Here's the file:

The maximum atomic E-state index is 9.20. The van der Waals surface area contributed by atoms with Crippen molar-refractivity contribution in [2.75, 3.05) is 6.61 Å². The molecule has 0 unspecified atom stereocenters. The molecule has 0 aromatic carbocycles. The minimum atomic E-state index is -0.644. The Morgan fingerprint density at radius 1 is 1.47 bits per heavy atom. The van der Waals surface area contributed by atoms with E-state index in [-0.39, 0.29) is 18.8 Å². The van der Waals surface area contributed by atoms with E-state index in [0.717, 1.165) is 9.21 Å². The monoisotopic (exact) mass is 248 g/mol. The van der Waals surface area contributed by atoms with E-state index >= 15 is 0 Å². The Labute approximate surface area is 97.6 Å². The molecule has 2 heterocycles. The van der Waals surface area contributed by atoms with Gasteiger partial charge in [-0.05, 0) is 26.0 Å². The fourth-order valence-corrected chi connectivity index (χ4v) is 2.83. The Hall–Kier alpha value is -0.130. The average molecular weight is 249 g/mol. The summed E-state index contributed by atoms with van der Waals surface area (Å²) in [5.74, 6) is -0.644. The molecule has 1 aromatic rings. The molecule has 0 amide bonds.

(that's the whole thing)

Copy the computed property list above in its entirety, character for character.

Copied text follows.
The maximum atomic E-state index is 9.20. The van der Waals surface area contributed by atoms with Crippen molar-refractivity contribution in [2.75, 3.05) is 6.61 Å². The molecule has 0 unspecified atom stereocenters. The molecule has 0 aromatic carbocycles. The minimum atomic E-state index is -0.644. The Morgan fingerprint density at radius 1 is 1.47 bits per heavy atom. The van der Waals surface area contributed by atoms with E-state index in [-0.39, 0.29) is 18.8 Å². The van der Waals surface area contributed by atoms with E-state index in [0.717, 1.165) is 9.21 Å². The monoisotopic (exact) mass is 248 g/mol. The van der Waals surface area contributed by atoms with E-state index >= 15 is 0 Å². The Labute approximate surface area is 97.6 Å². The molecule has 2 heterocycles. The van der Waals surface area contributed by atoms with Gasteiger partial charge in [-0.05, 0) is 26.0 Å². The fourth-order valence-corrected chi connectivity index (χ4v) is 2.83. The Hall–Kier alpha value is -0.130. The average molecular weight is 249 g/mol. The summed E-state index contributed by atoms with van der Waals surface area (Å²) in [5.74, 6) is -0.644. The molecule has 1 aromatic rings. The molecule has 0 amide bonds.